An example of when a Do Not Drink advisory is issued includes when drinking water sample results are in exceedance of the Ontario Drinking Water Quality Standards for lead.

A Do Not Use advisory is issued when an alternate water source such as bottled water should be used for bathing, showering, hand hygiene, consumption, food preparation, preparing infant formula, gargling, brushing teeth, making ice and beverages, washing dishes, for pets to drink, and washing fruits and vegetables. A Do Not Use drinking water advisory is issued when drinking water becomes contaminated with chemicals.

During drinking water advisories, we will provide specific directions for the type of contamination found in the drinking water. These directions will include using an alternate water source for the following:

  • making ice, juice, coffee, tea, and infant formula (ready-to-serve infant formula is the safest option for formula-fed infants if water safety is a concern)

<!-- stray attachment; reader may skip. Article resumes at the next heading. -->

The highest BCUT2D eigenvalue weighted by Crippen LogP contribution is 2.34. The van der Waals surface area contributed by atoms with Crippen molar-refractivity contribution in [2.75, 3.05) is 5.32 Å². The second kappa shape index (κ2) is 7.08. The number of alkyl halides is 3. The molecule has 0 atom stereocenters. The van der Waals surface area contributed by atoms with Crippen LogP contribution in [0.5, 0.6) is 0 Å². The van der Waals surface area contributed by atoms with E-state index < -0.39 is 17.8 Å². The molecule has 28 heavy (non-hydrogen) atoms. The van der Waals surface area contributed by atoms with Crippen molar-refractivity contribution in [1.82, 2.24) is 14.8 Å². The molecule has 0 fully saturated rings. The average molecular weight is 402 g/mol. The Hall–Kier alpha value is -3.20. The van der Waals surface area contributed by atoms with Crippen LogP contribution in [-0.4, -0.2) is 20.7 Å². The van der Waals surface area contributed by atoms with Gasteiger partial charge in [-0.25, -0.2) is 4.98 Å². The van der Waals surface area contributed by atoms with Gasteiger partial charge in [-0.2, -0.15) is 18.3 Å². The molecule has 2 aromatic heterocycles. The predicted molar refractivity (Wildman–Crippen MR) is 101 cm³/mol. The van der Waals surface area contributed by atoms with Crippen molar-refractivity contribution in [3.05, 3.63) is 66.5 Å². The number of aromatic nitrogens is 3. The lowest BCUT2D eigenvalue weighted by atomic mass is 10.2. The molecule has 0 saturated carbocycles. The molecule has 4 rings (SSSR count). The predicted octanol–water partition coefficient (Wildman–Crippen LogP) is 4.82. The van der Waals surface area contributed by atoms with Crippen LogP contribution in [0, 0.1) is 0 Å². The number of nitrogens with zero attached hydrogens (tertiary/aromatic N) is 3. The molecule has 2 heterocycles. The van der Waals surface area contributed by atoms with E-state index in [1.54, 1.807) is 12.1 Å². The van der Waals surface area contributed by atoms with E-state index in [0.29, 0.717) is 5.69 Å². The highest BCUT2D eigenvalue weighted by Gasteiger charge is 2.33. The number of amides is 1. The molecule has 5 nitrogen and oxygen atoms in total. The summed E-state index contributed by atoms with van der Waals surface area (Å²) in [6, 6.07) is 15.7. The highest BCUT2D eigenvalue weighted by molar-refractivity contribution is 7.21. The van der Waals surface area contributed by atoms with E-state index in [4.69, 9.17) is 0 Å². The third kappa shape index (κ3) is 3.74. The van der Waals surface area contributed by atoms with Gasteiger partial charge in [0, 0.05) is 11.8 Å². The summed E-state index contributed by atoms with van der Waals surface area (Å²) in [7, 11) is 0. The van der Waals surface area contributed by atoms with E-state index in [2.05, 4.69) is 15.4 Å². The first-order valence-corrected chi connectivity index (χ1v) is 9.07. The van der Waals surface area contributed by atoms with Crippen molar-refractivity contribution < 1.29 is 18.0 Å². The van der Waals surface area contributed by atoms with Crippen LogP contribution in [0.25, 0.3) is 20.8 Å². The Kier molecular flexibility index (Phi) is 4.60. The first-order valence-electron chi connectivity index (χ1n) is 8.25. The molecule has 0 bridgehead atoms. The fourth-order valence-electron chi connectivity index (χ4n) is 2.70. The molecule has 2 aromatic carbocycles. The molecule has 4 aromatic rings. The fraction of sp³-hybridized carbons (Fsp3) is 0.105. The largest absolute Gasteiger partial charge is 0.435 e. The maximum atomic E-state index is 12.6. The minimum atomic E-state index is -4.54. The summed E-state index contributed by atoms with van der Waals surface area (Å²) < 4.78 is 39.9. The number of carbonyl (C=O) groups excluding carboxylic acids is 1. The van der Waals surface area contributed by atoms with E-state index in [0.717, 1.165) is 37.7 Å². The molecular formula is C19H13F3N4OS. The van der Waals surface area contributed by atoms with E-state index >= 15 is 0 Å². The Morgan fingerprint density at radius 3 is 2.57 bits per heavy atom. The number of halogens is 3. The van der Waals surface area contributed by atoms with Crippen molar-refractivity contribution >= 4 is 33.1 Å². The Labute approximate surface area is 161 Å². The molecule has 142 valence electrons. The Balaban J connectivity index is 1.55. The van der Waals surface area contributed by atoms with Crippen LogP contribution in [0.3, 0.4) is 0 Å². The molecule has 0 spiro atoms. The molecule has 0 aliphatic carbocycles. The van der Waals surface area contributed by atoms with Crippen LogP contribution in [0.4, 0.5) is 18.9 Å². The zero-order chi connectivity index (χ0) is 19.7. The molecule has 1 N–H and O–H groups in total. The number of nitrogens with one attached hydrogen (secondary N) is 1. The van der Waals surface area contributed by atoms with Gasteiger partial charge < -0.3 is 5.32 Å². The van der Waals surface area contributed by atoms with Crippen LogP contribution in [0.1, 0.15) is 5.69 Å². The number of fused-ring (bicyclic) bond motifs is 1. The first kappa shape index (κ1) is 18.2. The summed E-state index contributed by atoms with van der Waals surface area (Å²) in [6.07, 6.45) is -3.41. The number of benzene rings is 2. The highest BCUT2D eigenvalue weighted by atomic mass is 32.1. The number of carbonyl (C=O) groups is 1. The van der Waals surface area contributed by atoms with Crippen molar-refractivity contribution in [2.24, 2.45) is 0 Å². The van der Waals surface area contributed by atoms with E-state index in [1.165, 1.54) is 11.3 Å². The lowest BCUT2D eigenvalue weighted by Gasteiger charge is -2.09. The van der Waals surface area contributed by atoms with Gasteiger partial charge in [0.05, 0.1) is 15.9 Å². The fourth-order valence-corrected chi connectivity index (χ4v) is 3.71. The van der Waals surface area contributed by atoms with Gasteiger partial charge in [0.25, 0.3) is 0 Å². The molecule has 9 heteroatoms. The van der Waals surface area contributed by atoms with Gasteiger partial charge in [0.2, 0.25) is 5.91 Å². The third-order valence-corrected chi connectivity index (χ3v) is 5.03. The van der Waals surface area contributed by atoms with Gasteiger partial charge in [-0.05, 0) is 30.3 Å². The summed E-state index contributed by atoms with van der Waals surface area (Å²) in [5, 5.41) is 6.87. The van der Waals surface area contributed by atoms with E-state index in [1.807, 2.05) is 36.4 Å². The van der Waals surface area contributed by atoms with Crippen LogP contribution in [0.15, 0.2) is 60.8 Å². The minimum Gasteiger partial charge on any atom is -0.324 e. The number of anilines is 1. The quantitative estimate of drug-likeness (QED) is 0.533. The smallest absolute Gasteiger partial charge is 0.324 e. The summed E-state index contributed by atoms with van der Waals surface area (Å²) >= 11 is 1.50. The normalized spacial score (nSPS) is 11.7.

• for food preparation, including washing fruits and vegetables
  • washing hands, brushing teeth, and gargling
  • dishwashing

An alternative water supply is water from a municipal water source or commercially bottled water.

Unopened commercially bottled water is the safest and most reliable source of water in an emergency. If you do not have bottled water and are getting water from a municipal water bottle filling station or other municipal source, follow these recommendations to help protect your health:

  • DO use clean containers to collect water
  • DO use food grade water storage containers
  • DO use containers made of durable, unbreakable materials (i.e. not glass)
  • DO NOT USE containers that previously have been used to hold liquid or solid toxic chemicals (bleach, pesticides, etc.)
  • DO NOT put hoses directly into your container when filling your water bottle at a bottle filling station
  • DO NOT store your filled water bottles on the floor in order to prevent contamination from flood waters
Illness can occur when someone drinks contaminated water. Signs and symptoms include severe stomach cramps, nausea, vomiting, and diarrhea. If you are experiencing symptoms and have consumed water in an affected area, follow up with your health care provider. Please share with your health care provider that you have consumed water in an area affected by a BWA/DWA. If you are experiencing diarrhea, your health care provider may request submission of a stool sample.